Einfeld actually got off easy with three years' detention and a non-parole period of two years. He pleaded guilty to perjury and thus avoided the other lies he had told others - through equally false statutory declarations - being made public in court. He "may have" lied at other times but he is "an honest person". Right.

Tuesday, 10 March 2009

Brett Stewart has been charged with sexual assault after tackling a girl in the aftermath of the Manly Leagues Club's season opening party at a local hotel. He caught a cab home, saw a girl smoking a cigarette outside the apartment block where he lives, and jumped on her.

He says he doesn't remember anything about the incident. Fans have rallied to his support and academic and League adviser Catharine Lumby has written publicly in his defence, saying that the problem's more widespread, but the fact remains that the guy's been done big time. His image has been erased from a season-opening TV commercial full of positive images of League and its links to the littlies.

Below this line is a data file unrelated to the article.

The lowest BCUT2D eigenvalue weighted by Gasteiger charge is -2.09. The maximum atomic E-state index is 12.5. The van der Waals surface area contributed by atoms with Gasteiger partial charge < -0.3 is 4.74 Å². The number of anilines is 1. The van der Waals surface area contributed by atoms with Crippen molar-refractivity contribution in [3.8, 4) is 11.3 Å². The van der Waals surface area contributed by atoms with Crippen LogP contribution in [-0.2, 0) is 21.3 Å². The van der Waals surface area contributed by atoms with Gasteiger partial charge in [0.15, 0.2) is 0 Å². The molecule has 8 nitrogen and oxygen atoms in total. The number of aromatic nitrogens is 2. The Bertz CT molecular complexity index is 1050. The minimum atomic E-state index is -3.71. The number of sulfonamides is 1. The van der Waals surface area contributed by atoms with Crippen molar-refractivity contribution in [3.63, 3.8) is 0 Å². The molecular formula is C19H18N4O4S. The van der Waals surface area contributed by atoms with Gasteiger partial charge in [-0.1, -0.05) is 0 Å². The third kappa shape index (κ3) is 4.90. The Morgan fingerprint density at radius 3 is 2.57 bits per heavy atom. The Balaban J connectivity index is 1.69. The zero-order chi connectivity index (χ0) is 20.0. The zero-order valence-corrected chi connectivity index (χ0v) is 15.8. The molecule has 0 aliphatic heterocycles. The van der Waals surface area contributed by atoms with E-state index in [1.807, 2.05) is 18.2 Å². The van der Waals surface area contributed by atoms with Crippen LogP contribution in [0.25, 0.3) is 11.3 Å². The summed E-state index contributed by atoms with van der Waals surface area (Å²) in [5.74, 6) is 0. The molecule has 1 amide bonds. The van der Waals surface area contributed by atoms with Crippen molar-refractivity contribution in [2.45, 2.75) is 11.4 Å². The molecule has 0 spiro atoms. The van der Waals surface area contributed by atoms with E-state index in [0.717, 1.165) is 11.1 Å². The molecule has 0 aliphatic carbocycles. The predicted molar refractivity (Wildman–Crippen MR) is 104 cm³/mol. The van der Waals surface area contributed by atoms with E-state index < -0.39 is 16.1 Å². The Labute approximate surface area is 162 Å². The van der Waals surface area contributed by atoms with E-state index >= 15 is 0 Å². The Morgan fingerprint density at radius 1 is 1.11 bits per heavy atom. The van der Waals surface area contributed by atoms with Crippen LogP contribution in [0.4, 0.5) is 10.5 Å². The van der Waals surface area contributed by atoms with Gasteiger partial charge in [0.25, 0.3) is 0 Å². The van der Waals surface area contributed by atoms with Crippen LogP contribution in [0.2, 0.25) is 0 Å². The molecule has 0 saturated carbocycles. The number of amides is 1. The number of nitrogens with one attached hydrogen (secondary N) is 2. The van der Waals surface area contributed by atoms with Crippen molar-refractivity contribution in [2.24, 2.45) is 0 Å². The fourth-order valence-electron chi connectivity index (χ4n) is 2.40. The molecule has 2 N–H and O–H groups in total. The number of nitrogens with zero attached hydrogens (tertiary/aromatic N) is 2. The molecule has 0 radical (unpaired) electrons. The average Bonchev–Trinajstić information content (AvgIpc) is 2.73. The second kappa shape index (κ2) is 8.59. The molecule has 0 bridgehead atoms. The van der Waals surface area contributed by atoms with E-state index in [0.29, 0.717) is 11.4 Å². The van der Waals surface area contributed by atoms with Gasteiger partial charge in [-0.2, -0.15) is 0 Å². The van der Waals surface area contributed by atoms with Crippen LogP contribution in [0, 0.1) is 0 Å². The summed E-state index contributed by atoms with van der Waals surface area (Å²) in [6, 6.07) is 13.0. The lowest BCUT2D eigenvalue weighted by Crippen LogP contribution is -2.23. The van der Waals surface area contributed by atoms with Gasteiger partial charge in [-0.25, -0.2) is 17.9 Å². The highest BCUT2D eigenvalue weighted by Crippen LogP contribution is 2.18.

Stewart may be classified as a 'significant adult' by those who work with children. If so, he is more accountable for his actions than the average guy who threatens a woman or beats up on his wife. He's very much in the public eye, and unless he is fully cognisant of his reponsibilities, we're likely to see abusive relations between kids at school continue in the frightful manner we've become used to seeing.

Kids tend to become less aggressive after year 9, statistics tell us. But if they're surrounded by images and patterns of behaviour that validate violence against others we can't hope to see the alarming numbers of assaults by school aged children fall. Footballers are responsible to this 15 year old demographic. Until they can get a hold on their alcohol consumption, and curb it, we're likely to see more assaults like the one that occurred last Friday.

And more arrests. It'll be interesting to see if Stewart is now pulled by the club from the opening match against the Bulldogs. We'll wait until tomorrow, when the shit will have well and truly hit the fan.

Sunday, 1 March 2009

Another bogus recap of Australians' reading habits appears in today's Sun-Herald under David Dale's byline. And bizarrely he's stuck in a couple of celebrity pics to sex the thing up just that little bit required so that you don't feel like a geek if you bother to click on the link to read it.